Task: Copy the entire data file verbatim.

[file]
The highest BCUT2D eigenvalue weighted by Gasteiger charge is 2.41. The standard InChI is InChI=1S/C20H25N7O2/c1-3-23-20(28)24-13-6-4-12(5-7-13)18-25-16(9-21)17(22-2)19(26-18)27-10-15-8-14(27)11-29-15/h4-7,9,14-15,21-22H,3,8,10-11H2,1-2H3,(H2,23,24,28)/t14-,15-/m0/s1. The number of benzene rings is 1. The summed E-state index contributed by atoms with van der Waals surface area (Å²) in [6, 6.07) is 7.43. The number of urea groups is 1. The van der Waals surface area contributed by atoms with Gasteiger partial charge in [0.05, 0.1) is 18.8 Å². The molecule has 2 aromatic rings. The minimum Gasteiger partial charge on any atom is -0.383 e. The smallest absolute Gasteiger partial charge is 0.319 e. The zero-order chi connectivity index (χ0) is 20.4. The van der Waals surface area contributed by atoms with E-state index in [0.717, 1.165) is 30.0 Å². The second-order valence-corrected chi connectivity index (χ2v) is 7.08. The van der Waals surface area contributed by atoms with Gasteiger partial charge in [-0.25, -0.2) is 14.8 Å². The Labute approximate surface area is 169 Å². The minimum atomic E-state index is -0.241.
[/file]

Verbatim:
The highest BCUT2D eigenvalue weighted by Gasteiger charge is 2.41. The standard InChI is InChI=1S/C20H25N7O2/c1-3-23-20(28)24-13-6-4-12(5-7-13)18-25-16(9-21)17(22-2)19(26-18)27-10-15-8-14(27)11-29-15/h4-7,9,14-15,21-22H,3,8,10-11H2,1-2H3,(H2,23,24,28)/t14-,15-/m0/s1. The number of benzene rings is 1. The summed E-state index contributed by atoms with van der Waals surface area (Å²) in [6, 6.07) is 7.43. The number of urea groups is 1. The van der Waals surface area contributed by atoms with Gasteiger partial charge in [0.05, 0.1) is 18.8 Å². The molecule has 2 aromatic rings. The minimum Gasteiger partial charge on any atom is -0.383 e. The smallest absolute Gasteiger partial charge is 0.319 e. The zero-order chi connectivity index (χ0) is 20.4. The van der Waals surface area contributed by atoms with E-state index in [0.717, 1.165) is 30.0 Å². The second-order valence-corrected chi connectivity index (χ2v) is 7.08. The van der Waals surface area contributed by atoms with Gasteiger partial charge in [-0.25, -0.2) is 14.8 Å². The Labute approximate surface area is 169 Å². The minimum atomic E-state index is -0.241.